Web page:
It’s been three years since COVID-19 became an inherent part of our everyday lives. Every human around the world has been a witness to some of the most drastic and unprecedented changes we’ve experienced in humanity. Whether it’s the way we work, the way we go to school, the way we receive healthcare and more, many of the changes we’ve endured thus far are blatantly visible and evidently tangible. But there is one significant change over the course of the pandemic that isn’t immediately discernable to the human eye- the immense transfer of wealth and explosive wealth gap.
It’s not to say that wealth inequality didn’t exist prior to the pandemic, but the transfer of wealth that has occurred over the course of the last 3 years has widened the pre-existing wealth gap to an astounding, once unparalleled extent. Along with it, have arrived serious implications for, well, basically anyone not ‘rich’.
- Between 2020 and 2021, the wealth of billionaire’s around the world grew by $4.4 trillion
- 120 million people were PUSHED into extreme poverty. Note – this number does not account for those already in poverty prior to the pandemic.
And for the United States specifically:
- Both wealth and income inequality in the United States are higher than in any other developed, non-exploited nation in the world.
The 15 richest Americans have accumulated over $400 billion more dollars since March 2020:
- To truly comprehend just how such mass wealth was transferred and accumulated while a majority of Americans experienced life-changing financial hardship, it’s important to look at the state of things before the pandemic. In general, the world’s overwhelming wealth inequality stems from shifting tax policies, systematically ingrained racial and gender discrimination, failure to adapt to globalization, reduced worker bargaining power and more. By this point, it remains common knowledge that socioeconomic and political structures and systems around the world have served for the benefit of the wealthy, and to increase said wealth.
Amid the initial 2020 surge of mass unemployment, layoffs and job cutbacks, data shows that those whose jobs were most impacted by the pandemic were generally those with low wage employment. Overall, nearly 20 million workers lost their jobs in early 2020. From here, the median household income in the U.S. saw a steady decline. It’s these same households, many of them predominantly black, brown or other minority/marginalized populations, which didn’t have any wealth to begin with. In a statement made to the U.S. House of Representatives in 2020, Damon Jones Ph.D., said “Many households lack adequate liquid assets, which I define as cash on hand or assets that can be easily converted into cash. The typical household has less than one month of income saved up for a rainy day, meaning— leaving many in a state of financial precarity.”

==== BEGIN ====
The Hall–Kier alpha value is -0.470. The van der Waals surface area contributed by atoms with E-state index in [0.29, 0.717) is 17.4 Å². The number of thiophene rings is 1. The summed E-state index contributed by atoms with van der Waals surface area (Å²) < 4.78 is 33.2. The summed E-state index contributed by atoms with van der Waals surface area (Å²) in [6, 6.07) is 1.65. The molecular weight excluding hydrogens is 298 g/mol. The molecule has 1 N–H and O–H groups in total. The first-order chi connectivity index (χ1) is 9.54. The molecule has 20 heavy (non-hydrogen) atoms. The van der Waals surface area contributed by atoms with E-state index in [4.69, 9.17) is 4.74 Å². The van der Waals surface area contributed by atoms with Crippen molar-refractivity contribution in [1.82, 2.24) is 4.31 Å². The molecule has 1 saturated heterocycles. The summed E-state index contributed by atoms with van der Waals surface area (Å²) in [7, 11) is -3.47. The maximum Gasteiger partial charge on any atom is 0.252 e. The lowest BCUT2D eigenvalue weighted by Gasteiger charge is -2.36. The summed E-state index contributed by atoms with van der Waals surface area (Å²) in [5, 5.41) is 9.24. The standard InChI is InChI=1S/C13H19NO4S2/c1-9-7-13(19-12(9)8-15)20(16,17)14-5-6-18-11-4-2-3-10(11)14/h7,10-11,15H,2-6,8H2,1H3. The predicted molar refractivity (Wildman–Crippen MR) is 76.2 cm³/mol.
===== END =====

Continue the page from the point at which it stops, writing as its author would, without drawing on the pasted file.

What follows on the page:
As lower-income and impoverished communities and populations were forced into even greater impoverishment during extreme socioeconomic circumstances, the wealthiest experienced historically unparalleled increases in wealth.
- A stunningly strong 2020 stock market is cited as a contributing factor, with early pandemic stocks surpassing even previous highs, according to the Federal Reserves.
- The Federal Reserve also concludes real estate assets were also responsible for significant increases in wealth, as real estate values also reached unprecedented heights
- Large corporations were able to fill the void of shuttered/failed small businesses while also taking advantage of COVID related services and products
Although this is an incomplete list of factors contributing to this historical wealth gap, in each instance, it is those with substantial assets and overall aggregate wealth who were able to benefit immensely from the social and economic contexts established by the pandemic.
As a result, those without assets (many who can be categorized as “lower middle/lower “class) fell victim to an economic pandemic concurrently.
Three years later, this wealth and inequity gap remains growing and growing. 2022, in particular, has its own unprecedented qualities within the context of the entire pandemic, with unseen levels of inflation amidst nationally and internationally unsettling rent and housing increases and globally stagnant working wages. Non-wealthy Americans continue to take economic hit after the other. For example, the poorest 20% of Americans are currently spending nearly 30% of their income simply on food.
As a consequence of unfettered wealth accumulation, the World Bank states intergenerational financial mobility may be worsened, resulting in more difficult or less chance of the inequality gap being reduced, if at all. A wealth of suggestions and solutions exist in the public and political sphere, including raising taxes on millionaires and billionaires, adjusting government social safety nets, universal basic income and more. But until these suggestions are converted into viable, tangible realities, inequality in the United States and in our world will outlast COVID, and remain the truly most horrific pandemic of our lifetime.
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